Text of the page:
Datasets used

In the benchmarking section of this work, the Su et al. [38] COVID19 metabolomics mass spectrometry (MS) dataset has been used, serving as a basis for semi-synthetic simulated data creation. This data is part of a multi-omics study of COVID severity, and contains patients from two groups: COVID (of varying levels of severity) (n = 130) and non-COVID (n = 133), from which blood plasma samples were obtained during the first week of infection after diagnosis.

For the application section, we used inflammatory bowel disease (IBD) MS metabolomics data from Lloyd-Price et al. [39]. This data derives from a longitudinal multi-omics study of IBD, where metabolomics analysis was performed on stool samples collected over a 1-year period. We used samples obtained across all timepoints (weeks 0–52). The study contains two experimental groups: IBD (Crohn’s disease (CD, n = 265) and ulcerative colitis (UC, n = 146)) and non-IBD (n = 135).

Both datasets are publicly available (see Availability of data and materials for repository identifiers) and are derived from untargeted mass spectrometry, see Table 1 for further details. Datasets were post-processed in the same manner: missing value imputation using iterative SVD [40], probabilistic quotient normalisation, \(lo{g}_{2}\) transformation, and standardisation of each variable (\(\mu =0\) and \(\sigma =1\)). Metabolite names were mapped to ChEBI identifiers using the MetaboAnalyst [41] identifier conversion tool (

Table 1 Summary of datasets used

Pathway definitions and non-redundant pathway set

Reactome pathways (release 76) were downloaded from The ChEBI2Reactome_All_Levels.txt file was used and filtered for Homo sapiens pathways only. The metabolite coverage of the Reactome human pathways using the COVID dataset ranged from 2 to 39 metabolites per pathway. KEGG human pathways (release 101) were downloaded using the KEGG REST API (

We describe a pathway by the set of metabolites annotated to it: \(p=\{{m}_{1},{m}_{2},\dots {m}_{L}\}\) for a pathway of size L. As part of the benchmarking procedure a non-redundant set of Reactome pathways \(N=\{{p}_{1},{p}_{2},...,{p}_{N}\}\) was created along with the associated set of all metabolites in these pathways \(M=\{{m}_{1},{m}_{2},...{m}_{M}\}={p}_{1}\cup {p}_{2}\cup ...\cup {p}_{N}\). \(N\) and \(M\) were obtained by iterating through the list of pathways \(P\) (\(k\)= 255 with at least 2 metabolites present profiled in the COVID dataset, in original order) and adding pathway \({p}_{i}\) to \(N\) if there was no overlap with the current non-redundant set, \(|{p}_{i}\cap M|=0\). The resulting set contained a total of 18 pathways with no overlapping metabolites, with coverage ranging from 2 to 6 metabolites per pathway. We note that other non-redundant pathway sets are possible but do not expect results to be strongly dependent on the exact set used.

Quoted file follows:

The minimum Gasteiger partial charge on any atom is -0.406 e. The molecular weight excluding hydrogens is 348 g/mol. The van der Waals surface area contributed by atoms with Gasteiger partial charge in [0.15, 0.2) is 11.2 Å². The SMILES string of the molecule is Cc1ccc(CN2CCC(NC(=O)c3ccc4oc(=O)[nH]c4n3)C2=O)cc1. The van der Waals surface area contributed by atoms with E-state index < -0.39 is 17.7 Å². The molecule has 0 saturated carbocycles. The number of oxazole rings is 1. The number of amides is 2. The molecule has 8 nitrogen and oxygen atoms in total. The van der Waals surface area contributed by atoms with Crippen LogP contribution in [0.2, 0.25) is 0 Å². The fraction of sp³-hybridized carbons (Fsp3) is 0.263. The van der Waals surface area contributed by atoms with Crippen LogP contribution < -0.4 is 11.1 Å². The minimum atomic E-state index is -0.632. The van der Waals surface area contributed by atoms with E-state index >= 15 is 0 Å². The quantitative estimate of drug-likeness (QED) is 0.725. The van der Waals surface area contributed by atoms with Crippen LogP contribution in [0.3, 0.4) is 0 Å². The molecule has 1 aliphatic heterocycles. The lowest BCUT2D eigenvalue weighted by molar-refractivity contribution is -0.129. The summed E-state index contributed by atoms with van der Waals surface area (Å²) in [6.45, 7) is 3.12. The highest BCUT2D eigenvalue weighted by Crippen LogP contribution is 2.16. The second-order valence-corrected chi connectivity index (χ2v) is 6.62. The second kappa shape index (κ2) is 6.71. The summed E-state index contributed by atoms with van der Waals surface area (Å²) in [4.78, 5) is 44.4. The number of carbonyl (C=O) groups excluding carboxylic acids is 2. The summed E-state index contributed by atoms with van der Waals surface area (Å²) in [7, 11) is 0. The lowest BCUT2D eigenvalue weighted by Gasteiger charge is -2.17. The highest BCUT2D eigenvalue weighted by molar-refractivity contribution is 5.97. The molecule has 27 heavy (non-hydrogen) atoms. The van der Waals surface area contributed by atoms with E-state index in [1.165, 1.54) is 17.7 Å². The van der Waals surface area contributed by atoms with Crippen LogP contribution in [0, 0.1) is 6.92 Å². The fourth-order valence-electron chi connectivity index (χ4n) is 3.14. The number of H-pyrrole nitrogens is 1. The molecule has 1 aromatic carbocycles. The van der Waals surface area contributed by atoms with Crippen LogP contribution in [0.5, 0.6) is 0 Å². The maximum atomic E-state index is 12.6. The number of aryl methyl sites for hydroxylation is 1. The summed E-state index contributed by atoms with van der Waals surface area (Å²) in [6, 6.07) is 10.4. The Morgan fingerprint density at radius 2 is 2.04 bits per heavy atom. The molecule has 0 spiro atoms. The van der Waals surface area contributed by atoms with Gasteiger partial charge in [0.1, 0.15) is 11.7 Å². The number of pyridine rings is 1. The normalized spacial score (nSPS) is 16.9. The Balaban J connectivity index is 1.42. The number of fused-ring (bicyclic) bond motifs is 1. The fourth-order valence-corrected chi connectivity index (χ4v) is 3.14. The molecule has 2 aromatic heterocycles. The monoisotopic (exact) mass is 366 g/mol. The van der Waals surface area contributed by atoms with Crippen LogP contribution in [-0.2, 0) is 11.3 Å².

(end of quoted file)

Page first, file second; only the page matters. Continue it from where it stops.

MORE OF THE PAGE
Creation of semi-synthetic metabolomics data

The simulations in this work are based on semi-synthetic datasets created using the COVID dataset. The use of a “permutation and spike" procedure allows the original signal in the dataset to be erased and replaced with known pathway signals, while preserving the underlying distributions (both joint and marginal) and heterogeneity of the experimental data. This is advantageous compared to generating fully synthetic data such as by random sampling from a Gaussian distribution, as it preserves the complex biological relationships occurring in omics data, which will influence method performance. A limitation of our approach is that the underlying distribution of a particular dataset may differ from that of other datasets. Despite this limitation, we believe this approach reflects more accurately the level of complexity found in real data compared to fully-synthetic simulation approaches.

The semi-synthetic metabolomics data generation process is illustrated schematically in Fig. 2 and outlined as follows.

Fig. 2
figure 2

Schematic outlining the benchmarking process used in this work. a Sample group labels are randomly permuted. b An artificial signal is added (α) to all metabolites in Mk (set of all metabolites within the k = 3 randomly selected pathways (E)) only to samples in group B. c Single-sample pathway analysis is performed on the semi-synthetic data matrix generated in step b) using the various methods benchmarked. d Independent two-sample t-tests are performed for each pathway (p) analysed using ssPA, to provide p-values for the significance of the different in pathway score means between samples in group A and group B. e Benjamini–Hochberg adjusted q-values for each pathway p are used to compute performance metrics, taking account of the level of overlap between the pathway p and Mk, as well as whether p is a member of the set E (enriched pathways). Considering the q-value and overlap threshold, each pathway can be classed as a true positive, false positive, false negative, or true negative, and used to compute the performance metrics: precision, recall, and area under the curve (AUC)